‘Ride the Eagle’ Review: A Nontoxic Bro Faces Midlife Lessons

It’s doubtful that anyone who has enjoyed the work of the writer and actor Jake Johnson can name, offhand, an instance in which he has played a guy who works in an office. It’s just not a thing with his nontoxic, shaggy bro persona. In “Ride the Eagle,” which Johnson co-wrote with the director Trent O’Donnell, he plays a character compelled to contend with imminent middle age. But no worries — his journey in no way obliges him to button down or up. Just the opposite.

Johnson’s Leif, a man of simple pleasures — yes, he fires up a joint pretty much as soon as he’s out of bed — lives on the property of the leader of a band for which he plays the conga drum. His mom, Honey (Susan Sarandon), who abandoned him as a child, has died. She has bequeathed to him a much snazzier cabin than his current one — but to get it, he has to run a gantlet of life lessons Honey lays out for him in a video she recorded before she died.

When Leif arrives at her place, he finds a significant amount of dope in its cabinets, establishing a new bond between mother and son. The marijuana did not, strictly, belong to Honey, which sets up a plot point that draws in a menacing J.K. Simmons. Her instructions to Leif include a lot of carpe diem stuff that you yourself have likely heard a thousand times, even if you don’t have a hippie in your life. Fulfilling one task, Leif reconnects with an old love, the initially nonplused Audrey (D’Arcy Carden).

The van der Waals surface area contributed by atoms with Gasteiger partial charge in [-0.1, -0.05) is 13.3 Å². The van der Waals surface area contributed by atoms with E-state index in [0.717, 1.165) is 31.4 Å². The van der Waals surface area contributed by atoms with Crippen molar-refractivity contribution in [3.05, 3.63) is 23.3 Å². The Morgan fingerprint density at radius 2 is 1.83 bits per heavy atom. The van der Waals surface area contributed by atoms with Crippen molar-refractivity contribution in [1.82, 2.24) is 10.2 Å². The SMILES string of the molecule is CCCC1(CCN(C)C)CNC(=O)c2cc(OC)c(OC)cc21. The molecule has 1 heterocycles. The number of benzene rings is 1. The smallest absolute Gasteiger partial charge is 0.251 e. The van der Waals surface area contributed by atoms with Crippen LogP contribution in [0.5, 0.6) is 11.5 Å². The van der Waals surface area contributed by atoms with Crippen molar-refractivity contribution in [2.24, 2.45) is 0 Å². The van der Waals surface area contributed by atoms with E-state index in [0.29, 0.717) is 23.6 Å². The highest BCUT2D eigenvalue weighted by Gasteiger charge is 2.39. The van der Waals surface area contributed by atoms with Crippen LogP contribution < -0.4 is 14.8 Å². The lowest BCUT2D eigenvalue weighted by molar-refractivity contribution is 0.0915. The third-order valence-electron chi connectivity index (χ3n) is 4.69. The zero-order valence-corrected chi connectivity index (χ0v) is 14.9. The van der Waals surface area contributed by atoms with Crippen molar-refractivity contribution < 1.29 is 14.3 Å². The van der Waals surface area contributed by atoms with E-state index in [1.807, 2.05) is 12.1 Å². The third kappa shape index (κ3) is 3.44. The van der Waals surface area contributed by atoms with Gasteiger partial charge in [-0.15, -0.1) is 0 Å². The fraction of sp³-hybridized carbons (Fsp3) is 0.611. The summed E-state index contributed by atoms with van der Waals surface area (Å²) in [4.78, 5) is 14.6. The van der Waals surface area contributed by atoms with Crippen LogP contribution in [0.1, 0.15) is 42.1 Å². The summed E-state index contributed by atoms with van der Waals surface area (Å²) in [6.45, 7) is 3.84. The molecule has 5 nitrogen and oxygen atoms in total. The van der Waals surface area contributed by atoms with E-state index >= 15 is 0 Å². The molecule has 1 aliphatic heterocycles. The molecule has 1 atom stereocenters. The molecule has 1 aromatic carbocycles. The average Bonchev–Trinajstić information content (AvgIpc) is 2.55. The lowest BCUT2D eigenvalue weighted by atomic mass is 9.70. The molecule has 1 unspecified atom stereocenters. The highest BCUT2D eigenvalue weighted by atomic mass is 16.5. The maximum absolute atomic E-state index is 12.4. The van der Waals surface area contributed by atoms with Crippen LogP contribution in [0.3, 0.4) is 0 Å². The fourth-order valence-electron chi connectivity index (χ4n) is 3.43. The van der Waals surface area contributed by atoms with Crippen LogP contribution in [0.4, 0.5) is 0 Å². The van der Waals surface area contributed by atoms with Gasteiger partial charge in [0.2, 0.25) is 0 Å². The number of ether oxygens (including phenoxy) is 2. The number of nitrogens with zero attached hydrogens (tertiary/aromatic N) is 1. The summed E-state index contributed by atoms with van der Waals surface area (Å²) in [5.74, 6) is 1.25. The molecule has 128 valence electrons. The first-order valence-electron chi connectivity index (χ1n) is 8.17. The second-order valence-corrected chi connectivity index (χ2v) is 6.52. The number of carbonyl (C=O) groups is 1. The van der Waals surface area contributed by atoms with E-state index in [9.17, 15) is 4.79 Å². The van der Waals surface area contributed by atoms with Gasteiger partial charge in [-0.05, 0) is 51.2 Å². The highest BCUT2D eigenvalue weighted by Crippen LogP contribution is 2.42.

“Where do these people get their money,” I wrote in my notes as Leif and his dog set out for a long drive at the film’s fade-out. Doesn’t matter. Nor do the multiple clichés. In “Ride the Eagle,” the laid-back vibe is all.

Ride the Eagle
Not rated. Running time: 1 hour 28 minutes. In theaters and available to rent or buy on Apple TV, Google Play and other streaming platforms and pay TV operators.

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